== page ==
When governments wish to create a brand new exception, they need to follow three requirements set out within the Berne convention. It should be for very specific special circumstances, must not interfere with the traditional exploitation of the work and must not unreasonably prejudice the rightsholder. In my view, the UK proposal doesn’t meet any of those steps and could be contrary to international law.

The battle for the UK

The proposed exception met with widespread objections, with only 13 out of 88 responses to the consultation in favour. The House of Lords Communications and Digital Committee said the proposal is “misguided” and ought to be scrapped. The government white paper, A Pro-Innovation Approach to AI Regulation, which raised the prospect that it could be reviving its previous approach. The white paper desires to prioritise making the UK a tech-friendly environment, emphasising “the role of regulation in creating the environment for AI to flourish”. It mentions risks to things like mental health, privacy rights and human rights, but not any threats to mental property (IP).

This comes at a time when governments world wide and international organisations similar to the World Intellectual Property Organization are considering how laws have to adapt to AI. Japan and Singapore are already introducing copyright exceptions along similar lines to those being discussed within the UK. This can also be a significant concern for the creative industries, but to not the identical extent because the UK, which tends to be particularly influential in IP law world wide.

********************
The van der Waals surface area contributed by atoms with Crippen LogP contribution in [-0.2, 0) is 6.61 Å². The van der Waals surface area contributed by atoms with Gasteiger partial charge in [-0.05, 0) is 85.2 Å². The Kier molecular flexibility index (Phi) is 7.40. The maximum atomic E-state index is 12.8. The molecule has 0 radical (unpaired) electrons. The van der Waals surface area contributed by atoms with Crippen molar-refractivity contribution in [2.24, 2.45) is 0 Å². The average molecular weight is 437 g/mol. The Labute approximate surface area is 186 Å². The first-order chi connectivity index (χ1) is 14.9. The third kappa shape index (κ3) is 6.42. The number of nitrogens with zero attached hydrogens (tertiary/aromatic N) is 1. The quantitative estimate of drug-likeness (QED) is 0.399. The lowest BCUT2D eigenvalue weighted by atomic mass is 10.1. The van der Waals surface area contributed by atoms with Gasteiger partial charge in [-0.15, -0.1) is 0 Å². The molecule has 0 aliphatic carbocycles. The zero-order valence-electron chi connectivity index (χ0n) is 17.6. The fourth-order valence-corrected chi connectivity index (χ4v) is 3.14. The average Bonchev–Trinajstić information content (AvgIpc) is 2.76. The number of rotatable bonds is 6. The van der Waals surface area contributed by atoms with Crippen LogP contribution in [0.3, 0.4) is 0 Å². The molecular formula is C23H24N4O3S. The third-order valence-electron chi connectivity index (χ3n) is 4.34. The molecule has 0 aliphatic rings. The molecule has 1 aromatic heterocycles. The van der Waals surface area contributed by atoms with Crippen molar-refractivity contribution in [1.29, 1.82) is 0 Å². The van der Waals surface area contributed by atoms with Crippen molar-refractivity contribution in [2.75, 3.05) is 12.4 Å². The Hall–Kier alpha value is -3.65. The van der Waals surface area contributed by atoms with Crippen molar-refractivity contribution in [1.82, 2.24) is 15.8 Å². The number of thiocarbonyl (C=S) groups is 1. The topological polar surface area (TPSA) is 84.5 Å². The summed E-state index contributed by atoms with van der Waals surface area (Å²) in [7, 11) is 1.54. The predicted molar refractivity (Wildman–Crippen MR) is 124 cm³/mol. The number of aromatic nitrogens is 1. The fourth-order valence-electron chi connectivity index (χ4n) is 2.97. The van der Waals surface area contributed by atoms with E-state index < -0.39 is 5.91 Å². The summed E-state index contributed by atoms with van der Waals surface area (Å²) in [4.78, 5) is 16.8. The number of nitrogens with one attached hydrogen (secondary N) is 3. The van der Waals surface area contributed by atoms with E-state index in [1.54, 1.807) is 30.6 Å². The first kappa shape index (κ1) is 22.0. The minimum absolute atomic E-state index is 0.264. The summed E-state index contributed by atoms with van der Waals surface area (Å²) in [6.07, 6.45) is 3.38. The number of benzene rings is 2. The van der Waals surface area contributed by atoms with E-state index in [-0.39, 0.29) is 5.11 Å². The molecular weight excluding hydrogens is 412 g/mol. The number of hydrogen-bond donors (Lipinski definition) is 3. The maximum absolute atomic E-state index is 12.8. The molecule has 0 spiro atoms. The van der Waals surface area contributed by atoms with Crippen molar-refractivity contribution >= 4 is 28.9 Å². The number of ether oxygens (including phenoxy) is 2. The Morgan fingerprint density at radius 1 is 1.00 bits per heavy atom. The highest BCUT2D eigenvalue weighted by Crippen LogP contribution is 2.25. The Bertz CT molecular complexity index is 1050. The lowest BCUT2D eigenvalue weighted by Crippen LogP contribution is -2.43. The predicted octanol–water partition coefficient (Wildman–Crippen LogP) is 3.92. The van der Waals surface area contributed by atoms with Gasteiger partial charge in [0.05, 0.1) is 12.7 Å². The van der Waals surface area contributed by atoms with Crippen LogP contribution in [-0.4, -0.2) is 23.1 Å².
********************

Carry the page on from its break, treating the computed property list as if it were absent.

There are not any proposals for copyright exceptions within the US or the EU. Indeed the US IP laws are currently being tested by photographic giant Getty Images against an AI operator called Stability Diffusion, which has been scraping its images to generate latest ones. US copyright has a “fair use” exception which could potentially be a defence for these operators, so Getty wants confirmation that is just not the case. It has also filed a case along the identical lines within the UK, which is at an earlier stage.

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This all boils right down to whether we still consider human creativity deserves greater protection than machine creativity. Appealing to tech might look like an excellent strategy for the UK, however the creative industries contribute hugely to the economy – £109 billion in 2021, or nearly 6% of total GDP.

The value of music also goes beyond raw economics, offering emotional comfort, health advantages and even inspiring social, political and economic change. The creators should arguably be rewarded for this too, whether or not they are accountable for composing music directly or providing the fabric that AI repurposes.

Copyright law is purported to be certain that creators are fairly remunerated for his or her work. When it brings such value to the world, it looks as if a powerful argument for shielding it.

This article was originally published at theconversation.com